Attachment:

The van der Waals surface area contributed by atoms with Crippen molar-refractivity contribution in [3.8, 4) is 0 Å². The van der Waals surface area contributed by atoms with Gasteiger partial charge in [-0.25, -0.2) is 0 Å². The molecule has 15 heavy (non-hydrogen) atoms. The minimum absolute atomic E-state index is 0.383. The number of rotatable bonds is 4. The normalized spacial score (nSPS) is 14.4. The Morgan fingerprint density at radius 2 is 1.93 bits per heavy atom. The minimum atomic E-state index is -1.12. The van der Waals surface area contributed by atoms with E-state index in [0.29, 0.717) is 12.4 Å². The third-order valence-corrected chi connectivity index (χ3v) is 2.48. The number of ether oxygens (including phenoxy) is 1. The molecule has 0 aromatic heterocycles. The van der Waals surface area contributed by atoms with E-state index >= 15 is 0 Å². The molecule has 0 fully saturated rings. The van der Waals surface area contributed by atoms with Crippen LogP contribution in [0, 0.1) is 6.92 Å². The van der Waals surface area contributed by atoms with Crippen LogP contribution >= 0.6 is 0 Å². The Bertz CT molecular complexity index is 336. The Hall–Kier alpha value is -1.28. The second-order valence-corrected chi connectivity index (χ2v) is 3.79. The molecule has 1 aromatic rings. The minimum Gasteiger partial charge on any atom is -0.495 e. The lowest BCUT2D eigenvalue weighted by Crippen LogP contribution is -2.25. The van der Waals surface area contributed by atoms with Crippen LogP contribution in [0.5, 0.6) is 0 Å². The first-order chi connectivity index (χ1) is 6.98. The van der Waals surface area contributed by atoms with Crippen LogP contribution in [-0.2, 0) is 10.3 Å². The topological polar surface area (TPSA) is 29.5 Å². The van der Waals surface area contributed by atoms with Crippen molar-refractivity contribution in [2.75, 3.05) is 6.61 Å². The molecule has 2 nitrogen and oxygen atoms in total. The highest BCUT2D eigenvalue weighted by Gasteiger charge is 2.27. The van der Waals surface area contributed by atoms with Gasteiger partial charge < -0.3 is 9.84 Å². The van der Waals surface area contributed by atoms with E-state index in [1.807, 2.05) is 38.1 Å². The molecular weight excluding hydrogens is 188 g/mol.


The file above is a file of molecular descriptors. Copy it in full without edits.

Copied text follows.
The van der Waals surface area contributed by atoms with Crippen molar-refractivity contribution in [3.8, 4) is 0 Å². The van der Waals surface area contributed by atoms with Gasteiger partial charge in [-0.25, -0.2) is 0 Å². The molecule has 15 heavy (non-hydrogen) atoms. The minimum absolute atomic E-state index is 0.383. The number of rotatable bonds is 4. The normalized spacial score (nSPS) is 14.4. The Morgan fingerprint density at radius 2 is 1.93 bits per heavy atom. The minimum atomic E-state index is -1.12. The van der Waals surface area contributed by atoms with E-state index in [0.29, 0.717) is 12.4 Å². The third-order valence-corrected chi connectivity index (χ3v) is 2.48. The number of ether oxygens (including phenoxy) is 1. The molecule has 0 aromatic heterocycles. The van der Waals surface area contributed by atoms with E-state index >= 15 is 0 Å². The molecule has 0 fully saturated rings. The van der Waals surface area contributed by atoms with Crippen LogP contribution in [0, 0.1) is 6.92 Å². The van der Waals surface area contributed by atoms with Crippen LogP contribution >= 0.6 is 0 Å². The Bertz CT molecular complexity index is 336. The Hall–Kier alpha value is -1.28. The second-order valence-corrected chi connectivity index (χ2v) is 3.79. The molecule has 1 aromatic rings. The minimum Gasteiger partial charge on any atom is -0.495 e. The lowest BCUT2D eigenvalue weighted by Crippen LogP contribution is -2.25. The van der Waals surface area contributed by atoms with Crippen LogP contribution in [0.5, 0.6) is 0 Å². The first-order chi connectivity index (χ1) is 6.98. The van der Waals surface area contributed by atoms with Crippen LogP contribution in [-0.2, 0) is 10.3 Å². The topological polar surface area (TPSA) is 29.5 Å². The van der Waals surface area contributed by atoms with Crippen molar-refractivity contribution in [2.75, 3.05) is 6.61 Å². The molecule has 2 nitrogen and oxygen atoms in total. The highest BCUT2D eigenvalue weighted by Gasteiger charge is 2.27. The van der Waals surface area contributed by atoms with Gasteiger partial charge < -0.3 is 9.84 Å². The van der Waals surface area contributed by atoms with E-state index in [1.807, 2.05) is 38.1 Å². The molecular weight excluding hydrogens is 188 g/mol.